University of St Francis, Joliet, Illinois, 1 November 2007

Denison University, Granville, Ohio, 6 November 2007




One of the remarkable things about human beings is that they are often not aware of the great historic and economic forces that determine their lives.  So, for example, Louis  XVI of France’s entry into his diary for 14 July 1789 – was simply “rien” – “nothing happened today”.  14 July was, of course, the day on which the Bastille was stormed and signalled the start of the French revolution which swept Louis and his world away.  Most of the workers in the cotton mills of Manchester at the end of the eighteenth century were probably also not aware that their lives were being determined by something that students would later study as the industrial revolution.


So it is with us today. Most of us in our daily lives are not aware of the great historic economic and political forces that are reshaping our world and that will determine the nature of the society in which we and our children will live in the years that lie ahead.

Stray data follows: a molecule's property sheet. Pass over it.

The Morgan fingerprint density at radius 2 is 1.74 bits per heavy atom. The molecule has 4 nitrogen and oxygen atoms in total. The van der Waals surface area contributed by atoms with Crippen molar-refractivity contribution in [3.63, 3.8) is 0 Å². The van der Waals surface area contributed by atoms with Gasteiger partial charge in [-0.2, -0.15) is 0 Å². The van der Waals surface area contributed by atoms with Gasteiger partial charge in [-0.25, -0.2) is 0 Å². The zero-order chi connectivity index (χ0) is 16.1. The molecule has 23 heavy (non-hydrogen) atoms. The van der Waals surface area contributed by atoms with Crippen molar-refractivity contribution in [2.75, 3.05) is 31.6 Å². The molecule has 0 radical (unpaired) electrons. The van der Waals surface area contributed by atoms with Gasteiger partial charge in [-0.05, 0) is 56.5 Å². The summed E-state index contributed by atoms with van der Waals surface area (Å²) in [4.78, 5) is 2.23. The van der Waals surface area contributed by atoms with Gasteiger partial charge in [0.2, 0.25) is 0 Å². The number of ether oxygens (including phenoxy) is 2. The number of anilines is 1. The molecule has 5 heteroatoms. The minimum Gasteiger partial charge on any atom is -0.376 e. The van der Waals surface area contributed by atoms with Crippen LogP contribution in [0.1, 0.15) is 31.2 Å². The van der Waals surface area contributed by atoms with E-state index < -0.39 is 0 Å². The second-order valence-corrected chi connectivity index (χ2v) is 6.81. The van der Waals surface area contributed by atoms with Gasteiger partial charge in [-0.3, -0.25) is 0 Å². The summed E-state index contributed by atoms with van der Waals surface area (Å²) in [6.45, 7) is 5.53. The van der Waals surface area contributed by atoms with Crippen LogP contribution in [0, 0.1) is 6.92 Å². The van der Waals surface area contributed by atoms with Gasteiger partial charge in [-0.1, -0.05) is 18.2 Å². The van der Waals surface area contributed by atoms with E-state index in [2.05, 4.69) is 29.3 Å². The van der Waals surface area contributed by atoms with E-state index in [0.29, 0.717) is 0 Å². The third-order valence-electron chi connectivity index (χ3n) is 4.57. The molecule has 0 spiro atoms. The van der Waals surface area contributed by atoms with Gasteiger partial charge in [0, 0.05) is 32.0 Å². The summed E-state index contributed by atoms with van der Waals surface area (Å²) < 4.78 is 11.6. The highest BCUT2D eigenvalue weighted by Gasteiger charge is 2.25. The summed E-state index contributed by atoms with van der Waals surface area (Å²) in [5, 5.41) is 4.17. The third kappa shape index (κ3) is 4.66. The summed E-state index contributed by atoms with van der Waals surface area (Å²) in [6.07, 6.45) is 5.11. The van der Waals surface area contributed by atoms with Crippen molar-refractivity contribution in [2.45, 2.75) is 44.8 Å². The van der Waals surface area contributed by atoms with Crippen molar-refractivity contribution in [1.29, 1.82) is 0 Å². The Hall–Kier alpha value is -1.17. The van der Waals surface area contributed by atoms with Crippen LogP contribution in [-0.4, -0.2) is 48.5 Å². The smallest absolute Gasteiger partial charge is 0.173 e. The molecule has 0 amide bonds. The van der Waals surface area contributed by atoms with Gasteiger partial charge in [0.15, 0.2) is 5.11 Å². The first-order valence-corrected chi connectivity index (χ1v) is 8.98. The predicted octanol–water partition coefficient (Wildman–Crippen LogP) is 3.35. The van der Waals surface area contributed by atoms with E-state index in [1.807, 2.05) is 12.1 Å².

Foremost among these forces is the process that we call ‘globalisation’ or ‘global integration’.  Almost without our being aware of it, globalisation is reshaping the world in which we live.


If you don’t believe me check the running shoes and the jeans that you are wearing.  Chances are that they were made somewhere in Asia.  Think about the gas you put in your car the other day:  it probably came from the Gulf, from Venzuela or somewhere in West Africa.  Do you know anyone in the US armed forces who is serving somewhere overseas?  How many Thai, Korean and sushi restaurants were there in your community 10 years ago – and how many are there now? All these things are manifestations of globalisation.


We are living through one of the most profound developments in human history, the process that we have come to call globalisation – or world integration.  During the past decades we have begun to lay the foundations of a new supranational global community:


Well, what is globalisation driven by?  Who is directing its course and where will it all end?  The scary thing is that it is organic.  It has just grown and developed.  It is perhaps the latest manifestation of the universal evolutionary drive toward the creation of ever more complex systems.


At the same time, globalisation is eliciting increasingly vocal opposition from labour, conservationist, cultural and religious groups around the world – as we have seen in mass demonstrations from Seattle to Prague.